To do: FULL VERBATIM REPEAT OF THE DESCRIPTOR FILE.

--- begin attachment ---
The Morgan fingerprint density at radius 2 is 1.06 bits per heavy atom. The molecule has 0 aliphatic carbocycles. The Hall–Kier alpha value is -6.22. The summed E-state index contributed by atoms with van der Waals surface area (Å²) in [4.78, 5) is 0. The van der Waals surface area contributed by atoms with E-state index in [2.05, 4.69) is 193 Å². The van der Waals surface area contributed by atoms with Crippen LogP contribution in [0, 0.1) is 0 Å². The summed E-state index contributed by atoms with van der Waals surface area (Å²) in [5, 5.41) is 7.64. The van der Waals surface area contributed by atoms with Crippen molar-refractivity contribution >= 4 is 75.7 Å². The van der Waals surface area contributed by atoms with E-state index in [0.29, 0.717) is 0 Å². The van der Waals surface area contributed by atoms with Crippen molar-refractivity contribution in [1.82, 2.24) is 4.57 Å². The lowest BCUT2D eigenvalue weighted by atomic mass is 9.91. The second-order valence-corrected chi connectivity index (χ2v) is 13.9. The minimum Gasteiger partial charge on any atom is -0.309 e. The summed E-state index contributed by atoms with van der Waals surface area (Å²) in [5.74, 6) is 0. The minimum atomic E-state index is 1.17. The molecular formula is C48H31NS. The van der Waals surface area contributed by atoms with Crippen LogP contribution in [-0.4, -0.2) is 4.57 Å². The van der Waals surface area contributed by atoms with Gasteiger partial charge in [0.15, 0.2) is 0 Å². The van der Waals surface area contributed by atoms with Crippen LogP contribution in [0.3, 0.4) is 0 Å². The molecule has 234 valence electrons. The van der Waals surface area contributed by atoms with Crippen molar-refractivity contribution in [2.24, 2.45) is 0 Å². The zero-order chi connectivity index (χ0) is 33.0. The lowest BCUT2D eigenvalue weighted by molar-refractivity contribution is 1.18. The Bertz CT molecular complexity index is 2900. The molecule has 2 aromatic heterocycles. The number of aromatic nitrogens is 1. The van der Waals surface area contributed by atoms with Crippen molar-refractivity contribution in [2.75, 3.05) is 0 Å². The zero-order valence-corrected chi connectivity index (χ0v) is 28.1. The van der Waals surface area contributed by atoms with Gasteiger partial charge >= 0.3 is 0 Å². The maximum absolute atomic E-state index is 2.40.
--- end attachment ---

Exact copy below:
The Morgan fingerprint density at radius 2 is 1.06 bits per heavy atom. The molecule has 0 aliphatic carbocycles. The Hall–Kier alpha value is -6.22. The summed E-state index contributed by atoms with van der Waals surface area (Å²) in [4.78, 5) is 0. The van der Waals surface area contributed by atoms with E-state index in [2.05, 4.69) is 193 Å². The van der Waals surface area contributed by atoms with Crippen LogP contribution in [0, 0.1) is 0 Å². The summed E-state index contributed by atoms with van der Waals surface area (Å²) in [5, 5.41) is 7.64. The van der Waals surface area contributed by atoms with Crippen molar-refractivity contribution >= 4 is 75.7 Å². The van der Waals surface area contributed by atoms with E-state index in [0.29, 0.717) is 0 Å². The van der Waals surface area contributed by atoms with Crippen molar-refractivity contribution in [1.82, 2.24) is 4.57 Å². The lowest BCUT2D eigenvalue weighted by atomic mass is 9.91. The second-order valence-corrected chi connectivity index (χ2v) is 13.9. The minimum Gasteiger partial charge on any atom is -0.309 e. The summed E-state index contributed by atoms with van der Waals surface area (Å²) in [5.74, 6) is 0. The minimum atomic E-state index is 1.17. The molecular formula is C48H31NS. The van der Waals surface area contributed by atoms with Crippen LogP contribution in [-0.4, -0.2) is 4.57 Å². The van der Waals surface area contributed by atoms with Gasteiger partial charge in [0.15, 0.2) is 0 Å². The van der Waals surface area contributed by atoms with Crippen LogP contribution in [0.3, 0.4) is 0 Å². The molecule has 234 valence electrons. The van der Waals surface area contributed by atoms with Crippen molar-refractivity contribution in [2.24, 2.45) is 0 Å². The zero-order chi connectivity index (χ0) is 33.0. The lowest BCUT2D eigenvalue weighted by molar-refractivity contribution is 1.18. The Bertz CT molecular complexity index is 2900. The molecule has 2 aromatic heterocycles. The number of aromatic nitrogens is 1. The van der Waals surface area contributed by atoms with Crippen molar-refractivity contribution in [2.75, 3.05) is 0 Å². The zero-order valence-corrected chi connectivity index (χ0v) is 28.1. The van der Waals surface area contributed by atoms with Gasteiger partial charge >= 0.3 is 0 Å². The maximum absolute atomic E-state index is 2.40.